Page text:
At the time of the original application for SFMP acceptance, the most recent radiological survey of Area 13 had been taken in 1977. Results were reported only for land within the 895-acre contaminated zone. The Board took issue with the fact that "additional Pu migration within the site since the time of the 1977 survey, and dispersal of Pu outside the site boundaries were not discussed in the DOE-NV request."


The application had also stated that "minimal DOE surveillance is being performed at Area 13 because the contaminated area is not within direct control of DOE." The Board held off on accepting Area 13 into SFMP, stating that "with the limited information available, the board was unable to assess the current radiological safety of Project 57."

The Board made several recommendations to DOE-NV that would allow the Project 57 site to meet the guidelines for SFMP funding. A new radiological survey was required to determine the extent and migration of plutonium from the fenced contaminated zone. A hazards analysis had to be performed, with particular emphasis on assessing the predicted radiation exposure of workers at the new construction site. DOE-NV had to determine an acceptable concentration level for plutonium in the soil (for any levels detected after the cleanup).


The Board also required that DOE-NV provide a description of safety measures that would ensure that plutonium would not continue to migrate off-site.


Cleanup costs

DOE-NV followed the Board's recommendations, and the site was subsequently accepted into the Surplus Facilities Management Program. According to DOE documents, the initial phase of the operation was set to begin in October 1982.


First of all, a preliminary site characterization was made for both the Project 57 contaminated zone and the inactive contaminated waste dump adjacent to Valley Road. Also included in the Fiscal Year (FY) 1983 budget were plans for perimeter survey work, pathway and criteria analysis, clean-up technique investigation, engineering design and equipment specification, and procurement of mobile laboratory equipment.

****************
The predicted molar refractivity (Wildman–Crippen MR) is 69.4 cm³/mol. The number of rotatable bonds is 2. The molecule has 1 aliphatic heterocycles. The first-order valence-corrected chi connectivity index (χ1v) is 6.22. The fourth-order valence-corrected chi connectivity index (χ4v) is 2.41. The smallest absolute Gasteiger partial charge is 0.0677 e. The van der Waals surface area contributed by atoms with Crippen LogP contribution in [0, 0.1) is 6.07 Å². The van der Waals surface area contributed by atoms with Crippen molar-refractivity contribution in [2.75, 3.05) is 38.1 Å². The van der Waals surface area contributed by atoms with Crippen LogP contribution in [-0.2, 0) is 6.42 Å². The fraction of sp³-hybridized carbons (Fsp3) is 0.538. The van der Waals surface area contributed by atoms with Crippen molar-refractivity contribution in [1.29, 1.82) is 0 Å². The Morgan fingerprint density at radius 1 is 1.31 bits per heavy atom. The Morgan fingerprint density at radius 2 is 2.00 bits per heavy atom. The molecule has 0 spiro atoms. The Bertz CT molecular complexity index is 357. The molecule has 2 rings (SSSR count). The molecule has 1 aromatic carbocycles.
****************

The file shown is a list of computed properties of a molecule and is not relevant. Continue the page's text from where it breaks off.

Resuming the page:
This phase was scheduled to be completed in September 1983 at a total cost of $500,000.

Next, heavy equipment was to be procured for the excavation of contaminated soil. Four 30-ton ore-haulers and one earth-mover were to be purchased for $1,250,000. A water-well was to be drilled for dust suppression support in order to prevent resuspension of plutonium into the atmosphere. Actual decontamination was set to begin in January 1984, with an initial effort to remove 40,000 cubic yards of soil. Estimated expenses for FY-1984 were $2,500,000.

Three more 30-ton ore-haulers and a 5,000-gallon water tanker were to be purchased in FY-1985 to support the removal of an additional 90,000 cubic yards of soil. Total costs for FY-1985 were estimated at $2,500,000.


The plan called for removal of 100,000 cubic yards of soil per year from FY-1986 through FY-1991 at an annual cost of $2,500,000.


The fate of Area 13?

The decontamination and decommissioning project was scheduled for completion in FY-1992. Tasks included final decontamination, revegetation, demobilization, certification, and production of a final report. Total cost for FY-1992 was estimated to be $500,000. The total cost of the project was estimated at $21,000,000. No documents have yet surfaced to show whether or not the project remained on schedule and within budget.


A Russian spy satellite photo from 1988 apparently shows that large amounts of soil had been recently removed from an area just north of the Project 57 contaminated zone in Area 13.

However, cleanup of the Project 57 site was still a concern during environmental studies in the late 1990s. A preliminary site characterization was completed in 1998 and a complete assessment of plutonium cleanup was scheduled for FY 1999.


According to Steve L. Hoeffner et al (Clemson University-Research Park) and Richard Smalley (Waste Policy Institute, Savanna River Research Campus) in Evaluation of Remediation Methods for Plutonium Contaminated Soil,

"a limited amount of data is available for the Area 13 soils," and cleanup of the site is a "low priority."